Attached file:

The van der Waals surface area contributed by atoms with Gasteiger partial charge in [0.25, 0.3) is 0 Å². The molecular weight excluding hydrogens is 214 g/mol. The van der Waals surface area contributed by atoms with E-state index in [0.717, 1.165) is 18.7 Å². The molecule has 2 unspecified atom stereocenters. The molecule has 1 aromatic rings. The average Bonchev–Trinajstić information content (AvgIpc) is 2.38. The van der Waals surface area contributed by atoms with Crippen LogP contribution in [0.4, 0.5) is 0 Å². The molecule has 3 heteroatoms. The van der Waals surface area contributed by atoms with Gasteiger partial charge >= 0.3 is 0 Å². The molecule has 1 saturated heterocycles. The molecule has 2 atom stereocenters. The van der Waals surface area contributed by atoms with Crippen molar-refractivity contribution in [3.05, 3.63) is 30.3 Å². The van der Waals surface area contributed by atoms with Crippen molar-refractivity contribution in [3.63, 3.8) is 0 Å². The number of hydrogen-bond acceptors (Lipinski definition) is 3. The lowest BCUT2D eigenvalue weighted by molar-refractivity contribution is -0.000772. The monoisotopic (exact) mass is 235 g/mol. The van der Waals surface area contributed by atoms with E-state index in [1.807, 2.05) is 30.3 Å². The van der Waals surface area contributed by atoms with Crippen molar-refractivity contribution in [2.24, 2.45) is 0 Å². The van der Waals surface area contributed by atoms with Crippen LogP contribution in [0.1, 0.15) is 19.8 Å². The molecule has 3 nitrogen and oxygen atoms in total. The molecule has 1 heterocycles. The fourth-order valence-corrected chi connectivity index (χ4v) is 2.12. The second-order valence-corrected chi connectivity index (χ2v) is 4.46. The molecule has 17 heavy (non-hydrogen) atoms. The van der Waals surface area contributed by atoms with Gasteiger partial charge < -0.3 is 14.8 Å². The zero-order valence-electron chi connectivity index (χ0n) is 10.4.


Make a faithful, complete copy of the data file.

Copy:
The van der Waals surface area contributed by atoms with Gasteiger partial charge in [0.25, 0.3) is 0 Å². The molecular weight excluding hydrogens is 214 g/mol. The van der Waals surface area contributed by atoms with E-state index in [0.717, 1.165) is 18.7 Å². The molecule has 2 unspecified atom stereocenters. The molecule has 1 aromatic rings. The average Bonchev–Trinajstić information content (AvgIpc) is 2.38. The van der Waals surface area contributed by atoms with Crippen LogP contribution in [0.4, 0.5) is 0 Å². The molecule has 3 heteroatoms. The van der Waals surface area contributed by atoms with Gasteiger partial charge >= 0.3 is 0 Å². The molecule has 1 saturated heterocycles. The molecule has 2 atom stereocenters. The van der Waals surface area contributed by atoms with Crippen molar-refractivity contribution in [3.05, 3.63) is 30.3 Å². The van der Waals surface area contributed by atoms with Crippen molar-refractivity contribution in [3.63, 3.8) is 0 Å². The number of hydrogen-bond acceptors (Lipinski definition) is 3. The lowest BCUT2D eigenvalue weighted by molar-refractivity contribution is -0.000772. The monoisotopic (exact) mass is 235 g/mol. The van der Waals surface area contributed by atoms with E-state index in [1.807, 2.05) is 30.3 Å². The van der Waals surface area contributed by atoms with Crippen molar-refractivity contribution in [2.24, 2.45) is 0 Å². The van der Waals surface area contributed by atoms with Crippen LogP contribution in [0.1, 0.15) is 19.8 Å². The molecule has 3 nitrogen and oxygen atoms in total. The molecule has 1 heterocycles. The fourth-order valence-corrected chi connectivity index (χ4v) is 2.12. The second-order valence-corrected chi connectivity index (χ2v) is 4.46. The molecule has 17 heavy (non-hydrogen) atoms. The van der Waals surface area contributed by atoms with Gasteiger partial charge < -0.3 is 14.8 Å². The zero-order valence-electron chi connectivity index (χ0n) is 10.4.